Born to an aristocratic British family with royal ancestry, Princess Diana, as we know her today, was the fourth of five children of Edward John Spencer, Viscount Althorp, and Frances Ruth Burke Roche Viscountess Althorp. Christened Diana Frances, she was the third daughter for the Spencer couple, who were anticipating a son when Diana was born. Diana had an infant brother John, who died only a year before she was born. The lack of an ‘heir’ strained the relationship between Diana’s parents so much so that the couple filed for a divorce. Much of young Spencers’ former years were spent in Park House, at the Sandringham estate. Following the divorce, Diana started living with her mother until Lord Althorp gained custody of Diana and her siblings. As far as her education is concerned, Diana was enrolled at the Riddlesworth Hall near Diss, Norfolk, post which she took admission at the boarding school, The New School at West Heath, in Sevenoaks, Kent. Diana was academically poor, and it is said that she failed to clear all of her O-levels twice. Since a young age, Diana was no stranger to the British royal family. She was friends with Prince Andrew and Prince Edward, whom she played with as a child. As a growing young teenager, Diana was shy and introvert, but shared a fondness for music and dancing. She excelled at swimming and diving and was a trained ballerina dancer as well. Though she eyed to be a professional ballerina, she became too tall for the profession. Diana had a profound interest in community service. Meanwhile, the death of her grandfather led to her father inheriting the title Earl Spencer on June 9, 1975, and she being known to the world as ‘Lady Diana’. Interestingly, it was during this time that she developed keenness and liking for children. She had a soft spot for them, an attachment which became an important part of her personality and living for the rest of her life. Diana attended the Institut Alpin Videmanette, a finishing school, in Switzerland after which she relocated to London. It was during her years in Switzerland that Diana first met Charles, who was romantically involved with her elder sister, Sarah. In London, Diana stayed at her mother’s flat for some time until she was gifted an apartment, at Coleherne Court in Earls Court, on her 18th birthday, which she shared with three flatmates. Diana took up various odd jobs during her years at London. At first, she took up a post as a dance instructor for budding youngsters at an academy. However, an unfortunate skiing accident and three months of rest period brought an end to it. Her affection and keenness towards children landed her with a job as a nursery assistant at the Young England School. Diana also did some cleaning work for her sister, Sarah and several of her friends and even worked as a hostess at parties. For some extra bucks, she even served as a nanny for an American family living in London.
Her Royal Highness the Princess of Wales resumed the responsibilities that came with the title soon after her marriage to Prince Charles. She accompanied him on a three day visit to Wales in October 1981, which was her first tour, following which she accompanied the Prince of Wales to Netherlands. In 1983, post the birth of Prince William, she accompanied Prince of Wales on a tour to Australia and New Zealand where the two met with the local Australian natives. This was officially the first tour of infant Prince William and the Royal couple recently turned parents. Thereafter, Diana accompanied Prince Charles on a number of visits to numerous countries including Canada, Italy and United States, the latter being her first overseas trip. During her visit to the United States, the royal couple met President Ronald Reagan and First Lady Nancy Reagan at the White House. Diana accompanied Prince Charles on his tour to Japan, Spain, Indonesia and Canada. What’s more, she even convoyed him to Portugal, Germany, France, United Arab States, Nigeria, Cameroon, Brazil, Hungary, India and South Korea. While their tour to Portugal coincided with the anniversary of the Treaty of Windsor which bounded Britain and Portugal in perpetual friendship, in Germany and France, the royal couple attended the Cannes Film festival. They were invited for the enthronement of Emperor Akihito of Japan in 1990. Following year, they were invited to Canada to present replica of Queen Victoria's Royal Charter to Queen's University on its 150th anniversary. Apart from travelling along with Prince Charles, Princess of Wales undertook solo tours as well, her first being in the year 1984 to Norway. Her other solo tours include a trip to Pakistan, Egypt, Japan, Venice, Argentina, Switzerland, Belgium, South Africa, Zimbabwe and Nepal. Post separation from Prince Charles, Diana did not lead a life of isolation and continued to appear with the other members of the Royal Family on major national occasions, such as the commemorations of the 50th anniversary of VE (Victory in Europe Day) and VJ (Victory over Japan Day) in 1995. Her last official visit was on July 21, 1997 when she visited the children's accident and emergency unit at Park Hospital, London. On August 31, 1997, Diana who was accompanying Dodi Fayed in his car, suffered from a fatal incident that led to the car crash and her eventual death. Diana, Dodi Fayed and Henri Paul, the driver had died, the lone survivor being Trevor Rees-Jones, bodyguard of the two. Though Fayed’s father accused MI6 and the Duke of Edinburgh to be involved in the ‘accidental’ car crash which he believed was ‘well-planned’, the court overruled his claim and gave a verdict which stated that negligent driving by driver Henri Paul and chasing the paparazzi were two reasons which led to the unfortunate accident and untimely death of Diana, Princess of Wales and Dodi Fayed. The sudden death was mourned by the Royal family and the public alike. Queen Elizabeth II paid tribute to once Her Royal Highness the Princess of Diana on September 5, 1997. Following day, her funeral took place at Westminster Abbey. Her sons, William and Harry, walked in the funeral procession and were accompanied by their father, Prince of Wales, Duke of Edinburgh and Charles Spencer, Diana’s brother. She was buried at her family’s estate in Althorp. The world mourned the death of the ‘People’s Princess’, as Diana was fondly known as. Numerous places in the world turned into memorials of Diana where people paid their tribute. Posthumously, Diana has been kept alive in the contemporary art by many artists and artisans. While Tracey Emin created a number of monoprint drawings about Diana and her public and private life, Martin Sastre came up with a film at the Venice Biennial titles, ‘Diana: The Rose Conspiracy’. She was then featured as the subject in Stella Vine’s first major solo exhibition at Modern Art Oxford gallery. On the tenth death anniversary of Diana, her two sons, Prince William and Prince Harry honoured their mother with a special concert held on what would have been her 46th birthday. The proceeds of the event went to the charities supported by Diana and her sons. Her benevolent nature and keenness for humanitarian work was recognized after her death as well, which was prominent from the establishment of Diana, Princess of Wales Memorial Fund. The fund grants helps and support to numerous organizations.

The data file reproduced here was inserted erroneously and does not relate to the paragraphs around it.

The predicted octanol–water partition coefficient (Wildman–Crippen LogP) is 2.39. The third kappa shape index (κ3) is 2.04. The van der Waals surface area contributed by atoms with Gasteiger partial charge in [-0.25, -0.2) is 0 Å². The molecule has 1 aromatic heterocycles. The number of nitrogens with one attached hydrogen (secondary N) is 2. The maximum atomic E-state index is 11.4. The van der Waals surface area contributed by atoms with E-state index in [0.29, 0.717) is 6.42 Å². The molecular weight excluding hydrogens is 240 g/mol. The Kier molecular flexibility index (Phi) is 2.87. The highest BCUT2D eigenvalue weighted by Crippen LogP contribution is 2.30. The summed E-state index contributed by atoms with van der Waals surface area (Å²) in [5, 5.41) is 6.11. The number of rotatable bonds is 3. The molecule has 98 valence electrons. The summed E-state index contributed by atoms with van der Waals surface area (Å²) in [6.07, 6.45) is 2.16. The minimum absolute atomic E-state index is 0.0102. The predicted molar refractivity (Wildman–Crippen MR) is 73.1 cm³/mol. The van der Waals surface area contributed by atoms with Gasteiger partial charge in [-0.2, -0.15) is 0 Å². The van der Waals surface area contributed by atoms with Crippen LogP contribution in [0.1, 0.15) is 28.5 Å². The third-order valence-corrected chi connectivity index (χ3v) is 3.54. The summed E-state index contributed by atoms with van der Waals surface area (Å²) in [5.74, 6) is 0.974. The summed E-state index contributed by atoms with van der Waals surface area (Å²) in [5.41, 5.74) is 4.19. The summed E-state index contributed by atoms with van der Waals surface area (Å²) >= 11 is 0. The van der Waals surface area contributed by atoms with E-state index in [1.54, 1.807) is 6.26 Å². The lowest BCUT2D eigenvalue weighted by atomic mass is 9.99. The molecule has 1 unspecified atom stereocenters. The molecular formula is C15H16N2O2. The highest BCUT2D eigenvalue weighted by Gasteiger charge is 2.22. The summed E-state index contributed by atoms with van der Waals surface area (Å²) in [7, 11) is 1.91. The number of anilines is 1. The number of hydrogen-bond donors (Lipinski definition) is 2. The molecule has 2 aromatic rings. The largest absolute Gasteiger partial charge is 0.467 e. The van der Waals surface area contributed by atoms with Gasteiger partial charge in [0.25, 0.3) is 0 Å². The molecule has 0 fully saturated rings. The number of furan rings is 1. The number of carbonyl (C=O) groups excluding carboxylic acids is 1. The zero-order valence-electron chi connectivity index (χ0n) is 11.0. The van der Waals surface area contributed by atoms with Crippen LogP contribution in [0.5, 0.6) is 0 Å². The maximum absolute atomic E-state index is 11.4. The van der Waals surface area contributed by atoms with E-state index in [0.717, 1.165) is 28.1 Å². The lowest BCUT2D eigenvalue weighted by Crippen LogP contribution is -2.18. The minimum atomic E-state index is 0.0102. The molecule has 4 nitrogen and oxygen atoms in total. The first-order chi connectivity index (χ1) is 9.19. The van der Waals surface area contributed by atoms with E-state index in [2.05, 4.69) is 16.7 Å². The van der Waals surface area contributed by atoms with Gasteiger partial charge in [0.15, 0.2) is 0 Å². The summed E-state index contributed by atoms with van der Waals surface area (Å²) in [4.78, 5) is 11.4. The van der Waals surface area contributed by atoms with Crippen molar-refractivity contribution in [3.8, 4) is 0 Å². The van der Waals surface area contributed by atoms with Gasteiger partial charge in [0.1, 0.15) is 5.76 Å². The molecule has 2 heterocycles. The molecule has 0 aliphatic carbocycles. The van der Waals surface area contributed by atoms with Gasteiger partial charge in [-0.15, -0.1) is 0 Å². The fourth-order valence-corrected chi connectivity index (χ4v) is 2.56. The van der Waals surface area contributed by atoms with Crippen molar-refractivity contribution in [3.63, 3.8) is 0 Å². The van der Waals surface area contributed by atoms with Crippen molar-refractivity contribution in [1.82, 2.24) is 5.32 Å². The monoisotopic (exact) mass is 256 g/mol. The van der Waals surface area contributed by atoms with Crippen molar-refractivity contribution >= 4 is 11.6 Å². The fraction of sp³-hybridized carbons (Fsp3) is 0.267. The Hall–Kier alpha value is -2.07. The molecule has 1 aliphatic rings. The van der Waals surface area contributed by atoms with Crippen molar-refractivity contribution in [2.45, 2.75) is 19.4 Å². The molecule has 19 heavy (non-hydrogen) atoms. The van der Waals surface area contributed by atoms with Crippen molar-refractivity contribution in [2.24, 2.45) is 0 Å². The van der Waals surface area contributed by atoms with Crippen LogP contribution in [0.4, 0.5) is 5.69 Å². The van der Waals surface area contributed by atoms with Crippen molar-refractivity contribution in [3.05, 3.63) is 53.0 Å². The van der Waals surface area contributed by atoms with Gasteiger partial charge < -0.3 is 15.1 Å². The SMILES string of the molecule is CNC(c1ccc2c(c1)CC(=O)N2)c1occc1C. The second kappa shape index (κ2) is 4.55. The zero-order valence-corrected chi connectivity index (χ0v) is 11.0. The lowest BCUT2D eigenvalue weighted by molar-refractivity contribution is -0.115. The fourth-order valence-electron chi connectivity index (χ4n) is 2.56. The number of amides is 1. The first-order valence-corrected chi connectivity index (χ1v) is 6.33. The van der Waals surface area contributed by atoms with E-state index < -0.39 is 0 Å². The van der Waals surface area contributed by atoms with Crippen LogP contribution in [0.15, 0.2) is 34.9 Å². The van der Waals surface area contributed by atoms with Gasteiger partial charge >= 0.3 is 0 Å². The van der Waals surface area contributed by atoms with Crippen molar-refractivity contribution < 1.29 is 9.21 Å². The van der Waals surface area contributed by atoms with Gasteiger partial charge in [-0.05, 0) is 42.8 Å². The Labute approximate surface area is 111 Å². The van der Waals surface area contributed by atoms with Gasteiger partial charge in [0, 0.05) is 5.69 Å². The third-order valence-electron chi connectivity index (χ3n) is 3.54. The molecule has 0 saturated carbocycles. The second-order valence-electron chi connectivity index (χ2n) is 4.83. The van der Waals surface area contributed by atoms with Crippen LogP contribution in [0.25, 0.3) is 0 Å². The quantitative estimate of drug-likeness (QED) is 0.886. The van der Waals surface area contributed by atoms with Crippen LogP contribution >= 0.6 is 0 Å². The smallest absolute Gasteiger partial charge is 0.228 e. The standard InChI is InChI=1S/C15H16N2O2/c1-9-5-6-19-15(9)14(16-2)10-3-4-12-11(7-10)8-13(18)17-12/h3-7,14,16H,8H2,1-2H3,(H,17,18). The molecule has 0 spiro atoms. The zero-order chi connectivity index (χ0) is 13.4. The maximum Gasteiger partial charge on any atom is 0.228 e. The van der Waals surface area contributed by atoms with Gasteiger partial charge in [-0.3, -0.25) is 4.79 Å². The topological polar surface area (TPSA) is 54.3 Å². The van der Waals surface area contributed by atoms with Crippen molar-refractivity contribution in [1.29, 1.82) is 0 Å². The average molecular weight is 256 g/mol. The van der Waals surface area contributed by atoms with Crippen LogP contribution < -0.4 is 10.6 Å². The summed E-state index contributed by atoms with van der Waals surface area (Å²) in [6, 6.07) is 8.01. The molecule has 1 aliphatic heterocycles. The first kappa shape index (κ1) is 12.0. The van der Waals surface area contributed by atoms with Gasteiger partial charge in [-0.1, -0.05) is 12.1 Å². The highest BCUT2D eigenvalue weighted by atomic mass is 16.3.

She was listed among the 100 Most Important People of the 20th Century by the TIME’s magazine in 1999. In 2002, in a poll conducted by BBC, she was voted 3rd in the 100 Greatest Britons, outranking The Queen and other British monarchs.
During her marriage to Prince Charles, she accidentally reversed the order of Charles's first two names, saying ‘Philip Charles’ Arthur George instead of Charles Philip Arthur George. Also, at the altar, she did not say the vow that demanded her to ‘obey’ him, a traditional vow which was left out at the couple’s request. After marriage, her full title stood as Her Royal Highness The Princess of Wales and Countess of Chester, Duchess of Cornwall, Duchess of Rothesay She is often referred to as ‘People’s Princess’. She is also known by nicknames, ‘Princess Di’, and ‘Lady of Hearts’. She had appeared on the cover of People Weekly magazine a record-breaking 81 times. The ‘Goodbye Diana’ issue racked up sales of almost $3m making the issue the magazine's bestseller in its existence.